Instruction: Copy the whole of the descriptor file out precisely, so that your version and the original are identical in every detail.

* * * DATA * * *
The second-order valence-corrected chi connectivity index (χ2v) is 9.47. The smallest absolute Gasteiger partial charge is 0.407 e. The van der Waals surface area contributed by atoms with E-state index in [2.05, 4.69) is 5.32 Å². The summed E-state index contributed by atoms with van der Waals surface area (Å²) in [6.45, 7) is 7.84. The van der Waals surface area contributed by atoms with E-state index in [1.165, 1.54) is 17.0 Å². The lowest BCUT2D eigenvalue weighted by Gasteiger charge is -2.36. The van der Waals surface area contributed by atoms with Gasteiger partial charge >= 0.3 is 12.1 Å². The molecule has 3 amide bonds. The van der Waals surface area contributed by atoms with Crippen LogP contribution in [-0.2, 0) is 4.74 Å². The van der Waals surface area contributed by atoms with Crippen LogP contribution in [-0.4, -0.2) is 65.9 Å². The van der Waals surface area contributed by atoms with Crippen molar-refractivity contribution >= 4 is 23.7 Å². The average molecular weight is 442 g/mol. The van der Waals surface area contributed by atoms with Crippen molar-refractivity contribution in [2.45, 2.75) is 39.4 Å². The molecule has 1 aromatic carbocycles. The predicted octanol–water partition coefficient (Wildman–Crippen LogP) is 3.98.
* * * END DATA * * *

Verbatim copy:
The second-order valence-corrected chi connectivity index (χ2v) is 9.47. The smallest absolute Gasteiger partial charge is 0.407 e. The van der Waals surface area contributed by atoms with E-state index in [2.05, 4.69) is 5.32 Å². The summed E-state index contributed by atoms with van der Waals surface area (Å²) in [6.45, 7) is 7.84. The van der Waals surface area contributed by atoms with E-state index in [1.165, 1.54) is 17.0 Å². The lowest BCUT2D eigenvalue weighted by Gasteiger charge is -2.36. The van der Waals surface area contributed by atoms with Gasteiger partial charge >= 0.3 is 12.1 Å². The molecule has 3 amide bonds. The van der Waals surface area contributed by atoms with Crippen LogP contribution in [-0.2, 0) is 4.74 Å². The van der Waals surface area contributed by atoms with Crippen LogP contribution in [-0.4, -0.2) is 65.9 Å². The van der Waals surface area contributed by atoms with Crippen molar-refractivity contribution >= 4 is 23.7 Å². The average molecular weight is 442 g/mol. The van der Waals surface area contributed by atoms with Crippen molar-refractivity contribution in [2.45, 2.75) is 39.4 Å². The molecule has 1 aromatic carbocycles. The predicted octanol–water partition coefficient (Wildman–Crippen LogP) is 3.98.